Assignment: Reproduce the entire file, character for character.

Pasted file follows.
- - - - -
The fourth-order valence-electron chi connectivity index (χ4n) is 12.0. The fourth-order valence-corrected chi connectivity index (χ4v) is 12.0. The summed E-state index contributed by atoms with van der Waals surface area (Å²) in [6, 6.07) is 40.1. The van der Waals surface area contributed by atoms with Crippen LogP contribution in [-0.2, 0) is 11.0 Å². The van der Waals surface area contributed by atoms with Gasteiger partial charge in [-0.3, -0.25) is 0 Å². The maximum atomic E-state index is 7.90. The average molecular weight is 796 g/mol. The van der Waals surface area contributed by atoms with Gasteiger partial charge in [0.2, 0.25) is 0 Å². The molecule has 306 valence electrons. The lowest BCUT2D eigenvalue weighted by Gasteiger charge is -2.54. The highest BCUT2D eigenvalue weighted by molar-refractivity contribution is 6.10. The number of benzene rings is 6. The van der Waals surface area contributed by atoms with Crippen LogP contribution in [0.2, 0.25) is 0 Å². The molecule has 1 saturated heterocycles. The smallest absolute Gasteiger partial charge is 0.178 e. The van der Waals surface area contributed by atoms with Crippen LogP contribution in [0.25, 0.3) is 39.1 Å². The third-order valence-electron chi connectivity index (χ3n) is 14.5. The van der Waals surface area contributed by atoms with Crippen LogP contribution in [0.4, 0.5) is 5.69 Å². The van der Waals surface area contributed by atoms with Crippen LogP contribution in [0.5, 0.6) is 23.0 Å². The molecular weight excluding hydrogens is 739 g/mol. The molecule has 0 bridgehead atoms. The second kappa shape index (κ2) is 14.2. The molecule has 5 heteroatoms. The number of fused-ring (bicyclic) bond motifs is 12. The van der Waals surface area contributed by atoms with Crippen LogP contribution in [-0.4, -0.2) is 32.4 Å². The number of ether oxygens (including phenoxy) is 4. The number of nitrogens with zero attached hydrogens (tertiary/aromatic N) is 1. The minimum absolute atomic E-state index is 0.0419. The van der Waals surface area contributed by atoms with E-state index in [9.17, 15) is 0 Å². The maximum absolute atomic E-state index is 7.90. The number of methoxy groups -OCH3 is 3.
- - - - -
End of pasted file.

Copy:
The fourth-order valence-electron chi connectivity index (χ4n) is 12.0. The fourth-order valence-corrected chi connectivity index (χ4v) is 12.0. The summed E-state index contributed by atoms with van der Waals surface area (Å²) in [6, 6.07) is 40.1. The van der Waals surface area contributed by atoms with Crippen LogP contribution in [-0.2, 0) is 11.0 Å². The van der Waals surface area contributed by atoms with Gasteiger partial charge in [-0.3, -0.25) is 0 Å². The maximum atomic E-state index is 7.90. The average molecular weight is 796 g/mol. The van der Waals surface area contributed by atoms with Gasteiger partial charge in [0.2, 0.25) is 0 Å². The molecule has 306 valence electrons. The lowest BCUT2D eigenvalue weighted by Gasteiger charge is -2.54. The highest BCUT2D eigenvalue weighted by molar-refractivity contribution is 6.10. The number of benzene rings is 6. The van der Waals surface area contributed by atoms with Crippen LogP contribution in [0.2, 0.25) is 0 Å². The molecule has 1 saturated heterocycles. The smallest absolute Gasteiger partial charge is 0.178 e. The van der Waals surface area contributed by atoms with Crippen LogP contribution in [0.25, 0.3) is 39.1 Å². The third-order valence-electron chi connectivity index (χ3n) is 14.5. The van der Waals surface area contributed by atoms with Crippen LogP contribution in [0.4, 0.5) is 5.69 Å². The van der Waals surface area contributed by atoms with Crippen LogP contribution in [0.5, 0.6) is 23.0 Å². The molecular weight excluding hydrogens is 739 g/mol. The molecule has 0 bridgehead atoms. The second kappa shape index (κ2) is 14.2. The molecule has 5 heteroatoms. The number of fused-ring (bicyclic) bond motifs is 12. The van der Waals surface area contributed by atoms with Crippen LogP contribution in [-0.4, -0.2) is 32.4 Å². The number of ether oxygens (including phenoxy) is 4. The number of nitrogens with zero attached hydrogens (tertiary/aromatic N) is 1. The minimum absolute atomic E-state index is 0.0419. The van der Waals surface area contributed by atoms with E-state index in [9.17, 15) is 0 Å². The maximum absolute atomic E-state index is 7.90. The number of methoxy groups -OCH3 is 3.